Jane Levy in TriStar Pictures' horror movie "Evil Dead." (TriStar Pictures / TriStar…)
People who offer their Monday-morning quarterback opinions in spaces like this -- yours truly included -- like to parse every number, every success or failure, for a larger meaning. And sometimes you have to look pretty hard to see a trend. Other times, like a possessed spirit in a dark forest, it just jumps out at you.
Consider the most recent box office numbers. Coming in to the weekend, "Evil Dead" and "G.I. Joe: Retaliation" seemed to be locked in a tight battle. Fede Alvarez's big horror sequel and Jon Chu's big action sequel each had a good shot to win the weekend. But when all was said and done Sunday, the race wound up not even being close, with "Evil Dead" solidly beating "G.I. Joe” by a tally of $26 million to $21.1 million.
Now, "G.I. Joe" is of course in its second week; the total of $40-plus million over its first Friday-Sunday period last week handily outdid "Evil Dead’s" totals this weekend. But that’s somewhat beside the point.
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"G.I Joe," with its enormous TV marketing campaign and major stars, is almost always going to beat a smaller production on the raw box-office totals. But using the more subtle metric of investment-to-return, it’s actually been pretty soundly defeated. With a budget of under $20 million, "Evil Dead" has already taken in, in its first weekend, more than it cost to produce. And “G.I. Joe?" Even after two weeks, it’s taken in barely half of its $135 million production budget in the U.S.
Ah, but there's the very significant matter of international box office. More on that in a moment.
The “G.I. Joe”-“Evil Dead” contrast illustrates what's been happening these past few months at the U.S. box office, a few months that are indicative of where these genres have in fact been heading.
In 2013 there has been a clear case of major overperformers and underperformers -- movies that did really well given their expectations and their costs, and movies that didn't.
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The movies that fit in the former category, more or less, are "Mama," "Warm Bodies," "Evil Dead," "The Call" and "Olympus Has Fallen,” all of which tallied more than forecasters had predicted and all of which will end up solidly in the black.
Now here are the clear domestic underperformers: "The Last Stand," "Bullet to the Head," "Dead Man Down," "The Host," "The Incredible Burt Wonderstone," "Jack the Giant Slayer" and "A Good Day To Die Hard."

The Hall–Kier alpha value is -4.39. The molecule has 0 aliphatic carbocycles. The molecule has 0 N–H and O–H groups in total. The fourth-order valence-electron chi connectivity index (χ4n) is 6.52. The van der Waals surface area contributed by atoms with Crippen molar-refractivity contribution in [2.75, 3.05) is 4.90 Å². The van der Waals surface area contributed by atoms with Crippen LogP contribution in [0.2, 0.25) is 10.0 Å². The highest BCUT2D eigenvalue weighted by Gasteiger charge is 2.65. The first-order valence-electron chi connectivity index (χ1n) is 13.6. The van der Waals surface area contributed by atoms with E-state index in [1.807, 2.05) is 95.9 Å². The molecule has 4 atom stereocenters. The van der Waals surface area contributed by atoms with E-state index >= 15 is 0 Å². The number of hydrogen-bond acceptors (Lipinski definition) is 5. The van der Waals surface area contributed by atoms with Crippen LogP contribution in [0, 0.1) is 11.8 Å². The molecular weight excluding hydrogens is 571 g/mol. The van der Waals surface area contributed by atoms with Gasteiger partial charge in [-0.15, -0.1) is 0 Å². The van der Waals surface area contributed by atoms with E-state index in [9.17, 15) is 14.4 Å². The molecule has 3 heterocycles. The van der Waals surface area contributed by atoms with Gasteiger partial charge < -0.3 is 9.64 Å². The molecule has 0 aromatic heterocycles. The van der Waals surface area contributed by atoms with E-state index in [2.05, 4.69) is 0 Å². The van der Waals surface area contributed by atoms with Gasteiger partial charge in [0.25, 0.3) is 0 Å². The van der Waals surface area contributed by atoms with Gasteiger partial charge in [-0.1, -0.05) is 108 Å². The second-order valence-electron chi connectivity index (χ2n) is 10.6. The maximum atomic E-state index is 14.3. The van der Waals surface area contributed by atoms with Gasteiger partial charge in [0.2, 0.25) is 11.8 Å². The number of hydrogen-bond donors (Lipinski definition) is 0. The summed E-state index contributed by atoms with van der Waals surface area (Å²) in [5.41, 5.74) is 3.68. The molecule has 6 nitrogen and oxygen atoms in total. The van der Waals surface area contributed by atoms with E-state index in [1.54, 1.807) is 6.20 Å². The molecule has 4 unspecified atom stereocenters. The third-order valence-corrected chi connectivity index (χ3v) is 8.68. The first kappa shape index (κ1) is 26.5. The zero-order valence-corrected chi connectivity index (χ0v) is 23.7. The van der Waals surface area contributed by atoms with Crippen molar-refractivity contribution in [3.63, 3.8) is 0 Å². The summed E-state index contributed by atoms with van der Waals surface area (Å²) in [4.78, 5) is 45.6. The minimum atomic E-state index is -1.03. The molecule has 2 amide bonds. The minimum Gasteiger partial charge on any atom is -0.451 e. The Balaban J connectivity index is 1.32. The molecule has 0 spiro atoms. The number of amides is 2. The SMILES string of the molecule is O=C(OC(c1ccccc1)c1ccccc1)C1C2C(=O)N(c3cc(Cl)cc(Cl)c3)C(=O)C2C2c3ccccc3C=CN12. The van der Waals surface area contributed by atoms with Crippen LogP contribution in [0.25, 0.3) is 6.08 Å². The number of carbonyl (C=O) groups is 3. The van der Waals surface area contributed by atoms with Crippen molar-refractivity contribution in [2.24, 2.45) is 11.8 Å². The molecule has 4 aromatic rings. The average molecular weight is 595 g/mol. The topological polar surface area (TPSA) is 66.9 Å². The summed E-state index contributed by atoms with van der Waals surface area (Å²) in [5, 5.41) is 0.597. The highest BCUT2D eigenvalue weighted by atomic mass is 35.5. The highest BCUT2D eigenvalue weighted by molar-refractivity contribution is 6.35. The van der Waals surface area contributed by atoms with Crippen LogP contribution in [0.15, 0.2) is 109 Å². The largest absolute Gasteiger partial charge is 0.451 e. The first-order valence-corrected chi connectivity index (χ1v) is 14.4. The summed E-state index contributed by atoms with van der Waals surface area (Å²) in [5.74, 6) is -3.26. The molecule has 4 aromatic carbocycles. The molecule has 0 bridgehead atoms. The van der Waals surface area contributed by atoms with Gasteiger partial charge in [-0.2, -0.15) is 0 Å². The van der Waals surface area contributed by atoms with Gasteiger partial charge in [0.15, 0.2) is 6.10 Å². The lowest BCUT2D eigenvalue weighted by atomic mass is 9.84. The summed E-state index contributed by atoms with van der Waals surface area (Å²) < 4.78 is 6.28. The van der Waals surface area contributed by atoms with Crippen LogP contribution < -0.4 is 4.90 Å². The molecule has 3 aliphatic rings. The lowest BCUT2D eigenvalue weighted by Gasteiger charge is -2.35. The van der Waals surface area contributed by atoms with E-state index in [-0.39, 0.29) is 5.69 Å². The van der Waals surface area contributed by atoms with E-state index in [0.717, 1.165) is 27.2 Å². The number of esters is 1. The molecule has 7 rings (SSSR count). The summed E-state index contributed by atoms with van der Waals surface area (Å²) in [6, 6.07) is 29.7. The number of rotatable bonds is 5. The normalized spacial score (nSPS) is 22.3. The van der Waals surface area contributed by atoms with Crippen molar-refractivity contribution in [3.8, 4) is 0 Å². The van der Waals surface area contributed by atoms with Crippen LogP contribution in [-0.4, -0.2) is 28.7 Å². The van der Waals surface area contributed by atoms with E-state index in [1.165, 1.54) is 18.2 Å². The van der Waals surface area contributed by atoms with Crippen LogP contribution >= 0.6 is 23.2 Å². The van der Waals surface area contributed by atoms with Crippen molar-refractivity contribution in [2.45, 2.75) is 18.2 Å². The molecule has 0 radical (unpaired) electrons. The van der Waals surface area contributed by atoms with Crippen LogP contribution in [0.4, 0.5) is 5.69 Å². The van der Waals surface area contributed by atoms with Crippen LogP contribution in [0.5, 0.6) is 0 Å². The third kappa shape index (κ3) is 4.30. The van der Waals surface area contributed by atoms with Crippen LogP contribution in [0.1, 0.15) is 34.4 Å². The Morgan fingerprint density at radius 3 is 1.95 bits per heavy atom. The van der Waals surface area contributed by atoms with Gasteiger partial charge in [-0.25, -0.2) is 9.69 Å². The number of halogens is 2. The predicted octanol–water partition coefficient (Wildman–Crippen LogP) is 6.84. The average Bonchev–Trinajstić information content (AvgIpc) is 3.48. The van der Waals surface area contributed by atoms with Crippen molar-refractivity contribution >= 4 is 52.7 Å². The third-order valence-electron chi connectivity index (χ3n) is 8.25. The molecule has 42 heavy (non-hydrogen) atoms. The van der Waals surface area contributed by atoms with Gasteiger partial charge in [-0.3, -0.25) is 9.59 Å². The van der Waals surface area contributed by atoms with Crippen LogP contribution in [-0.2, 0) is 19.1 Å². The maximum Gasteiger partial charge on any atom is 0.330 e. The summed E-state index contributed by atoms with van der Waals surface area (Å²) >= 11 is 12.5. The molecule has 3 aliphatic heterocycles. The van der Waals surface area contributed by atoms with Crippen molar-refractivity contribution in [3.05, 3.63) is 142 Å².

It doesn't take much analysis to see the first list is made up primarily of supernatural genre pieces, particularly horror films. The second is filled with action movies, either old-school ones like "Last Stand" and "Bullet to the Head," or newfangled ones like "Jack the Giant Slayer.”
In “Moneyball” or market terms, supernatural genre movies are undervalued while action movies are overvalued. In more layman terms: we want to see supernatural and horror films more than Hollywood thinks we do, and we want to see action movies less than it thinks we do.
Those are all relative numbers, of course, budgets-to-return and the like. When it comes to overall dollars, action still easily trumps the supernatural and other genre movies, right? Yes. But the gap is shrinking. A decade ago the collective annual box office of the top five action movies in the U.S., fueled by pictures like “Terminator” and “Bad Boys” sequels, reached $815 million -- nearly three times the $320 million taken in by genre-y stuff like “Gothika” and “Freddy vs. Jason.”
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But by last year that gap had significantly narrowed. The top five action films edged the genre pictures by a far smaller margin, just $725 million to $526 million. (“Skyfall,” “Taken 2,” “The Bourne Legacy,” “The Expendables 2” and “Wrath of the Titans” vs. “Breaking Dawn Part 2,” “Chronicle," "Underworld: Awakening,” “The Woman in Black” and “The Devil Inside,” if you’re keeping score.)
Americans will still go out to see action movies in great numbers. But it’s a lot less of a clear-cut choice than it once was. In a climate in which “Walking Dead” dominates the water cooler, where even adults are scarfing up supernatural-themed YA literature -- and, perhaps, in a time when we feel we’ve seen every action cliché and star out there -- Americans are turning away from action and toward the supernatural.